D I = D i × D w + R i × R w + A i × A w + S i × S w + T i × T w + I i × I w + C i × C w
where D , R , A , S , T , I , ( C ) are the hydrogeological parameters, i   is the rating for the area being evaluated (1–10), and w is the weight of the factor (1–5) (Table 8) [40]. The weight w of each DRASTIC index parameter represents its relative importance to other attributes. The vulnerability of the aquifer to pollution increases with increasing DRASTIC index.
The procedures for creating the DRASTIC-based vulnerability map are presented in Figure 4. The adopted weights and indices were proposed by Aller et al. [40] and have already been successfully validated in other works [60,69,70,116,117,118,119,120,121,122].
The seven hydrogeological layers were overlayed to produce the DRASTIC vulnerability index map using the ArcGIS raster calculator. Table 9 displays the quantitative and qualitative classifications of aquifer pollution susceptibility, which are categories modified from the values presented in Hamza et al. [57] and LNEC. In Portuguese studies, this division is the most prevalent.
Equation (10) presents the computational procedure used to generate the DRASTIC-based vulnerability map. It was adapted from [68] and involved arithmetic operations of maps according to Equation (9) and the values in Table 8 to overlap the seven thematic maps. Equation (10) was used to generate the value of every cell in the vulnerability map by performing an arithmetic operation. Values were stored in every cell of each thematic map. To create the vulnerability map, Equation (8) was added to the raster calculator function.
M i j k m n × W = k = 1 t m M 11 k M 12 k M 21 k M 22 k M m 1 k M m 2 k M 1 n k M 2 n k M m n k × W k
where M i j k   is the vector of cell values from each thematic map in line i and row j , m and n are the dimensions of the thematic grid map, k is the thematic map, t m is the number of thematic maps, and W is the vector of values associated with each cell.
S i j m n = S 11 S 12 S 21 S 22 S m 1 S m 2 S 1 n S 2 n S m n
where S i j   is the vector of cell values for the suitability map in lines i and j and m and n are the dimensions of the suitability grid map.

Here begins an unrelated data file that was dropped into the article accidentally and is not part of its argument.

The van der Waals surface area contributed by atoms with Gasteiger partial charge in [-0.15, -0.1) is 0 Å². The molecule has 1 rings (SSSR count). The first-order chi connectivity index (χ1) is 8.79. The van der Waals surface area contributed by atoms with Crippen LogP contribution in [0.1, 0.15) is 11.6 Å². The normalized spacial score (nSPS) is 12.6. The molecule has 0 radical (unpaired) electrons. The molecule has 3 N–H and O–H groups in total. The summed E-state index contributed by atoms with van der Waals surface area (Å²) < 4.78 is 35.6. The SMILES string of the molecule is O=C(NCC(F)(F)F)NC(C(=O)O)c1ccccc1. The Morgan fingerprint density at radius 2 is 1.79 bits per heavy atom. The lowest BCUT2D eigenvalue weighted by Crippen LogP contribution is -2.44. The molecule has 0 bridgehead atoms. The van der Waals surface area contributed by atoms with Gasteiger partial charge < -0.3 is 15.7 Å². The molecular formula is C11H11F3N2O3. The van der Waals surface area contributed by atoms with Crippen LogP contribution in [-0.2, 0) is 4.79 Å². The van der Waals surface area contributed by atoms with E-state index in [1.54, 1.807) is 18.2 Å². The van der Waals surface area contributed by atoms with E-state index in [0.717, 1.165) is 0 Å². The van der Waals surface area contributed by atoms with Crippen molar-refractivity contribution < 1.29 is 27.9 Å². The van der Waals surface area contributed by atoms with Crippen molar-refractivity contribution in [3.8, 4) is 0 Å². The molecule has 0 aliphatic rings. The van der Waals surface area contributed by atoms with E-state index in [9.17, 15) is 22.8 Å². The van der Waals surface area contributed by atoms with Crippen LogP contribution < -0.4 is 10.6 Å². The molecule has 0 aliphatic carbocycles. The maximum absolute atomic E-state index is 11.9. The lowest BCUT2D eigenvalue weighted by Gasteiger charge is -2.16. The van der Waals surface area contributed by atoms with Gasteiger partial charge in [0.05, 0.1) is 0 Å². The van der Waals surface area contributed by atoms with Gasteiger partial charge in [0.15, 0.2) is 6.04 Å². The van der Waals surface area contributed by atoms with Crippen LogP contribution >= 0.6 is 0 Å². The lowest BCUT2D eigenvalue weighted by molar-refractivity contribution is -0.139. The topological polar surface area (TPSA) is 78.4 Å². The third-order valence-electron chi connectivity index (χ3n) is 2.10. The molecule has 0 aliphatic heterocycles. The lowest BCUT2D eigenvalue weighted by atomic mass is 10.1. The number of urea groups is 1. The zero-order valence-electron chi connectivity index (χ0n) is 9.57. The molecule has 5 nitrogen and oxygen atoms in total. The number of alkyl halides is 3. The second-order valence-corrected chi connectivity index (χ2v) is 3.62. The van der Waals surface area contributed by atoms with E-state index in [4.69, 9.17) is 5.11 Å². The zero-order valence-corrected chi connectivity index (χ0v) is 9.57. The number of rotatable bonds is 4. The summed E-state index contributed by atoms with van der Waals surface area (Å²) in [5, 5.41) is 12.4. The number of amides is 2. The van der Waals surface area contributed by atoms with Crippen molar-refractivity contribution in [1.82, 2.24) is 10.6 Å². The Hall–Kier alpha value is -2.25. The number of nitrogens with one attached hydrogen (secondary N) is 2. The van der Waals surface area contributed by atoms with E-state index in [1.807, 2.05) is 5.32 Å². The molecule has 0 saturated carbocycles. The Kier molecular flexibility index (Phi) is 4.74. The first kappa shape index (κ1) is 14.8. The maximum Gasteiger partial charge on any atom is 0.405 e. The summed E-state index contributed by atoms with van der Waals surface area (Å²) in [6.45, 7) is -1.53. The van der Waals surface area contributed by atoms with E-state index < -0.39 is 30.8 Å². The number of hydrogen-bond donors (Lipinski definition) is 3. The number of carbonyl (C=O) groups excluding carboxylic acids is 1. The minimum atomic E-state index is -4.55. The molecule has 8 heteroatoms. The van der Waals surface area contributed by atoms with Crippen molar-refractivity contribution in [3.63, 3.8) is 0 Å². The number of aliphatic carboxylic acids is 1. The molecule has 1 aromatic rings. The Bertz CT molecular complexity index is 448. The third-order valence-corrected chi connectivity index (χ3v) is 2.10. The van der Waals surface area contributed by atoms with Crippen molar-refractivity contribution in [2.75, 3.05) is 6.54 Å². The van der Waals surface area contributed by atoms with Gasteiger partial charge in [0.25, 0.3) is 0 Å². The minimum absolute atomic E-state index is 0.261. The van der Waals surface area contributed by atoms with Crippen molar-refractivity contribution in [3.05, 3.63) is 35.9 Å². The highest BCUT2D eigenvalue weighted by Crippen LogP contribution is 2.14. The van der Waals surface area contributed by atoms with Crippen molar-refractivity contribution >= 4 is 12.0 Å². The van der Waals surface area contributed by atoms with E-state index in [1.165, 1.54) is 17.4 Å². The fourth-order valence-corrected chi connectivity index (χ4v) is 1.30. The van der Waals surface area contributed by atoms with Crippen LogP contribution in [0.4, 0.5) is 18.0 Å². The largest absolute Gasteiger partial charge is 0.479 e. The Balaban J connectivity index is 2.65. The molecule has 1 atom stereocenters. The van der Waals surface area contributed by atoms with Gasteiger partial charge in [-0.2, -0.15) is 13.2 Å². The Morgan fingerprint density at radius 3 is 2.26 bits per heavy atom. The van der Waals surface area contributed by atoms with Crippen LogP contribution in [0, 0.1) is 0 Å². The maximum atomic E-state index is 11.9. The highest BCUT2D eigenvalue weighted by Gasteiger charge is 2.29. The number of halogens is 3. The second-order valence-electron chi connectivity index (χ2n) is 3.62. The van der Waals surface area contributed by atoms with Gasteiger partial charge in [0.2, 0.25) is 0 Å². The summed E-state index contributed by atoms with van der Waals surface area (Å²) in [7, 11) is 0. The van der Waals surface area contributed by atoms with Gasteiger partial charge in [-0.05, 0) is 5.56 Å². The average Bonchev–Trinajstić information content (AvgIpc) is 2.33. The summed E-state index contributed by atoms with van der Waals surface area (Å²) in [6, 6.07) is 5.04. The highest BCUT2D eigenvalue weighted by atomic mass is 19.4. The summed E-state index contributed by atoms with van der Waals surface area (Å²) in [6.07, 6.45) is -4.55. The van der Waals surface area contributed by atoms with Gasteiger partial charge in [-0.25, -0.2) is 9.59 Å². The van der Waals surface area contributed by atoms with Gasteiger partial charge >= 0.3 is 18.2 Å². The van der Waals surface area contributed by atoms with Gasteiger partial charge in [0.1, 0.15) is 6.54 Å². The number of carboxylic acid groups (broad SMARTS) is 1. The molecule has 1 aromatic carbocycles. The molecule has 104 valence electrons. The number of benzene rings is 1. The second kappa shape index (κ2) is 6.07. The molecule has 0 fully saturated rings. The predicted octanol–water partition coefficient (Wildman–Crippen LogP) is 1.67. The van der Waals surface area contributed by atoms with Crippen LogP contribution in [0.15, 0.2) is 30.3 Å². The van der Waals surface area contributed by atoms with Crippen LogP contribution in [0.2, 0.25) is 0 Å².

2.2.3. Mapping of Specific DRASTIC Vulnerability

Changes were then introduced to the specific DRASTIC [124], considering the current groundwater abstractions in the territory, in two phases: (i) first, the lithological units were classified according to the classic DRASTIC index (DI), with the same values that define potential vulnerability, degree of vulnerability, and qualitative vulnerability class (Table 10); (ii) second, the various units were reclassified according to the location of water catchments and springs; factors considered: (a) presence of geological singularities (OGSs), such as lithological contacts, veins, faults, and fractures, with real or potential connection to water catchments and aquifers; (b) location of the geological unit (LGU) in relation to water catchments and springs. Depending on the circumstances listed below, detailed reclassification may result in a higher or lower degree of classification; the final classification was identified as Specific DRASTIC to differentiate it from the typical situation. Several scenarios were considered for the OGS Factor: (i) the unit maintains the vulnerability class under the general DRASTIC index (DI) if there were no discontinuities with an actual or potential connection to the water abstractions and aquifers; (ii) if there were discontinuities or springs connected to the aquifer, these locations were classified as “very high” to “extremely high” vulnerability (G = 7 to 8); (iii) if there were discontinuities or locations with the potential for springs, these areas were classified as “medium” to “high” vulnerability (G = 5 to 6, Table 10). The following scenarios were considered when it came to the LGU Factor: (i) if the unit was located upstream of areas that either currently or potentially discharge water (groundwater abstractions and springs), it must maintain its vulnerability class under the general DRASTIC index (DI); (ii) if the unit was located downstream of established or prospective areas of natural groundwater discharge, the unit’s class must be lower than the overall DRASTIC index (DI). In certain cases, the unit class may even go from high vulnerability to low vulnerability, depending on the details of each case. Units with a very high vulnerability index may not be accessible to other types of occupation and, as long as the quality of underground resources is maintained, it is often necessary to use the entire area.
When applying the methodology to the case study, the main objective was to maintain good water quality at the different extraction points around the cemeteries.

3. Results and Discussion

3.1. Development of Maps Depicting Site Characteristics